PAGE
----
If you are looking for an earthly analogy to completely encapsulate the Trinity—you won’t find one. There’s a simple reason they don’t work: The Trinity isn’t like anything in creation. There is nothing in nature that we can use to deduce the concept of the Trinity. All analogies are from the natural world, but God is supernatural. Moreover, the Trinity is something we could not have figured out unless God chose to reveal to humanity through His Word.

2.      Where do we find the Trinity in the Bible?
If you are looking for the word Trinity in the Bible, don’t waste your time because it’s not there. However, even though the word isn’t there the concept is. By the way, there are lots of terms that aren’t in the Bible, that we believe—for instance the word, “Bible” isn’t in the Bible, neither is the word “Rapture” or “monotheism” or “incarnation” yet all these are evidently taught. We know that the truths of Scripture are true whether or not we discover them.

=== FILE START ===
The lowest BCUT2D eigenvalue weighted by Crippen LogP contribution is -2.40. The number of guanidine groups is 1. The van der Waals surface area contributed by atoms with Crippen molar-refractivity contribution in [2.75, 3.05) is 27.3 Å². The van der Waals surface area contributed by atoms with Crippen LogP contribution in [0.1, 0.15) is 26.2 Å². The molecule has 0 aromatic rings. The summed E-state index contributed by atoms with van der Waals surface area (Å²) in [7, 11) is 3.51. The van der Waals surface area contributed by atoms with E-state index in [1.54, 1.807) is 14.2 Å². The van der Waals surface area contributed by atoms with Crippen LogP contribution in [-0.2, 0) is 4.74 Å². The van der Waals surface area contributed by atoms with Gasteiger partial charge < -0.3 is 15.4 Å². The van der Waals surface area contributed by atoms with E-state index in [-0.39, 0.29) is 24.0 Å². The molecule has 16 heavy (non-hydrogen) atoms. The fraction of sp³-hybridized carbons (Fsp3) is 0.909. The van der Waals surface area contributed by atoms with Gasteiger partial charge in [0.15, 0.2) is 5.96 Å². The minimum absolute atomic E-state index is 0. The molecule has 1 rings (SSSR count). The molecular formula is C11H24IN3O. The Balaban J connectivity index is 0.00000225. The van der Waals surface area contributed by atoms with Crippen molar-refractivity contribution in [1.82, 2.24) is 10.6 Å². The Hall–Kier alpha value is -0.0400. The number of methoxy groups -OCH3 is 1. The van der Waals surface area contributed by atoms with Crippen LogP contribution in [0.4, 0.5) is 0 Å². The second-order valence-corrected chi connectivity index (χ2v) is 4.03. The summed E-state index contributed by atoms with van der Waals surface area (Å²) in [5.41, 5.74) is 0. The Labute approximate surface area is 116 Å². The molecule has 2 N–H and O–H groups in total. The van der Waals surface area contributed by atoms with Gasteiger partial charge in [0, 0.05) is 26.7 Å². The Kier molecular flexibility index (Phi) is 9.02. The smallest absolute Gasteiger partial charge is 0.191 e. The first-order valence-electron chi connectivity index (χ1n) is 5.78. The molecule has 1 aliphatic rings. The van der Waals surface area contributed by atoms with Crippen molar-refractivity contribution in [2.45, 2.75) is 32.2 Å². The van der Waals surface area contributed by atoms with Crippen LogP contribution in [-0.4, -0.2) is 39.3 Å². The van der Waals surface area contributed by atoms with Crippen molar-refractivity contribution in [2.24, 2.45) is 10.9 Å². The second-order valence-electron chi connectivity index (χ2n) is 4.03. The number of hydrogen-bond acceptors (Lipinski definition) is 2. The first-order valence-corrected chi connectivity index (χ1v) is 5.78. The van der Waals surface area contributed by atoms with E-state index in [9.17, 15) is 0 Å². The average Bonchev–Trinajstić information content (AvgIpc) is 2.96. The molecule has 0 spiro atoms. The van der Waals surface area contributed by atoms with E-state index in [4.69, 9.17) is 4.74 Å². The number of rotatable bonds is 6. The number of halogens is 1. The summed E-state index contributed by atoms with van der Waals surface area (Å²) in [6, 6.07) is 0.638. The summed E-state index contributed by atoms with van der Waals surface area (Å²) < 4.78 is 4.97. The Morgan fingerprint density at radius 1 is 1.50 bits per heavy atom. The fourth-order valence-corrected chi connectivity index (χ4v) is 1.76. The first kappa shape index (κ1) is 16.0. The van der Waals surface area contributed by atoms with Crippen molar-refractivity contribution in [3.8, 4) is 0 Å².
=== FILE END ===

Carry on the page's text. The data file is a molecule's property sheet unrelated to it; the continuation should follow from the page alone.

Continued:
·         Creation (Gen.:1:1-2, 26; John 1:1-3, Col. 1:16)
From the very beginning we find hints of the triune God in Genesis. In Genesis 1:1-2 we read, “In the beginning, God created the heavens and the earth. The earth was without form and void, and darkness was over the face of the deep. And the Spirit of God was hovering over the face of the waters.” Then in Gen. 1:26 at the creation of man the text declares, “Then God said, “Let us make man in our image, after our likeness.” Who do you think the “us” refers to?

We have the Father and the Spirit listed as agents of creation in the OT, and when we come to the NT we find Jesus listed as well. In Colossians 1:16 Paul writes, “For by him all things were created, in heaven and on earth, visible and invisible, whether thrones or dominions or rulers or authorities—all things were created through him and for him.” Each person in the Godhead played a role—the Father willed it, the Son spoke it into being and the Spirit breathed it to life.  

·         Incarnation (Gal. 4:4; John 1:14; Phil 2:5-8; Luke 1:35; Matt. 3:16-17)